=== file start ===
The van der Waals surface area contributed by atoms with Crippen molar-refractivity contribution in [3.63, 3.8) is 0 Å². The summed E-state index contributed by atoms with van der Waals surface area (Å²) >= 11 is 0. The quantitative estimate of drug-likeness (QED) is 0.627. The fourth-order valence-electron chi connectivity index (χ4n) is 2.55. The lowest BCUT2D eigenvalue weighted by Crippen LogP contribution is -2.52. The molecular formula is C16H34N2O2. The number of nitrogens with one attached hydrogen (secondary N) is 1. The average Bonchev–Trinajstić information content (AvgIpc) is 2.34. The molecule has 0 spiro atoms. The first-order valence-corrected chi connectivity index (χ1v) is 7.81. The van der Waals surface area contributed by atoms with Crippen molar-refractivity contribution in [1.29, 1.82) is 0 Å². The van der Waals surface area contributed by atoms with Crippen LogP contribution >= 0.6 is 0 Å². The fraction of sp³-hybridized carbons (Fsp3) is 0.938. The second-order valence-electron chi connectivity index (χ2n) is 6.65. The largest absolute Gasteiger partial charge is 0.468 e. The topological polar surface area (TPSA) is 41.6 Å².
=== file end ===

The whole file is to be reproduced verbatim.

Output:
The van der Waals surface area contributed by atoms with Crippen molar-refractivity contribution in [3.63, 3.8) is 0 Å². The summed E-state index contributed by atoms with van der Waals surface area (Å²) >= 11 is 0. The quantitative estimate of drug-likeness (QED) is 0.627. The fourth-order valence-electron chi connectivity index (χ4n) is 2.55. The lowest BCUT2D eigenvalue weighted by Crippen LogP contribution is -2.52. The molecular formula is C16H34N2O2. The number of nitrogens with one attached hydrogen (secondary N) is 1. The average Bonchev–Trinajstić information content (AvgIpc) is 2.34. The molecule has 0 spiro atoms. The first-order valence-corrected chi connectivity index (χ1v) is 7.81. The van der Waals surface area contributed by atoms with Crippen molar-refractivity contribution in [1.29, 1.82) is 0 Å². The van der Waals surface area contributed by atoms with Crippen LogP contribution >= 0.6 is 0 Å². The fraction of sp³-hybridized carbons (Fsp3) is 0.938. The second-order valence-electron chi connectivity index (χ2n) is 6.65. The largest absolute Gasteiger partial charge is 0.468 e. The topological polar surface area (TPSA) is 41.6 Å².